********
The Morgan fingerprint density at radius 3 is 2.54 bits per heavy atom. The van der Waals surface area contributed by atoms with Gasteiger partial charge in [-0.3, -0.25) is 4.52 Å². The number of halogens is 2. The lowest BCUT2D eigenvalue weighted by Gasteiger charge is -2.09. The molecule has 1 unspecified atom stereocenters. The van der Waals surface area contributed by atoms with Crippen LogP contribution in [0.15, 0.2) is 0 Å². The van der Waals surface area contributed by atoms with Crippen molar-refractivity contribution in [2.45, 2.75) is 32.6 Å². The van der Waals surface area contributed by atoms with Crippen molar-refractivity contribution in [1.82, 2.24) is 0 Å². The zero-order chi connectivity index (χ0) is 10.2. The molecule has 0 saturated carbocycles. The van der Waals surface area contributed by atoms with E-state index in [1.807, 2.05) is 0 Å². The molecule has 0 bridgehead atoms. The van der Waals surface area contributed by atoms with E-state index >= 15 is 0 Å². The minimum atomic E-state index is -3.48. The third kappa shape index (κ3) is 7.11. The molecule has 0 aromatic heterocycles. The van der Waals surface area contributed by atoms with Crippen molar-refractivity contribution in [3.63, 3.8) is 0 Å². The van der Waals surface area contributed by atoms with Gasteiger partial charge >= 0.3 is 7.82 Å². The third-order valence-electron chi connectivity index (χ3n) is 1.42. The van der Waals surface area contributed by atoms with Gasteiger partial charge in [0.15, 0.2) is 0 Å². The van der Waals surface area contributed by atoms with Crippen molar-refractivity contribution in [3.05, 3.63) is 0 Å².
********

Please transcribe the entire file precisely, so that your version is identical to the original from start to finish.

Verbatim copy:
The Morgan fingerprint density at radius 3 is 2.54 bits per heavy atom. The van der Waals surface area contributed by atoms with Gasteiger partial charge in [-0.3, -0.25) is 4.52 Å². The number of halogens is 2. The lowest BCUT2D eigenvalue weighted by Gasteiger charge is -2.09. The molecule has 1 unspecified atom stereocenters. The van der Waals surface area contributed by atoms with Crippen LogP contribution in [0.15, 0.2) is 0 Å². The van der Waals surface area contributed by atoms with Crippen molar-refractivity contribution in [2.45, 2.75) is 32.6 Å². The van der Waals surface area contributed by atoms with Crippen molar-refractivity contribution in [1.82, 2.24) is 0 Å². The zero-order chi connectivity index (χ0) is 10.2. The molecule has 0 saturated carbocycles. The van der Waals surface area contributed by atoms with E-state index in [1.807, 2.05) is 0 Å². The molecule has 0 bridgehead atoms. The van der Waals surface area contributed by atoms with E-state index >= 15 is 0 Å². The minimum atomic E-state index is -3.48. The third kappa shape index (κ3) is 7.11. The molecule has 0 aromatic heterocycles. The van der Waals surface area contributed by atoms with Crippen molar-refractivity contribution in [3.63, 3.8) is 0 Å². The van der Waals surface area contributed by atoms with Gasteiger partial charge >= 0.3 is 7.82 Å². The third-order valence-electron chi connectivity index (χ3n) is 1.42. The van der Waals surface area contributed by atoms with Gasteiger partial charge in [0.15, 0.2) is 0 Å². The van der Waals surface area contributed by atoms with Crippen molar-refractivity contribution in [3.05, 3.63) is 0 Å².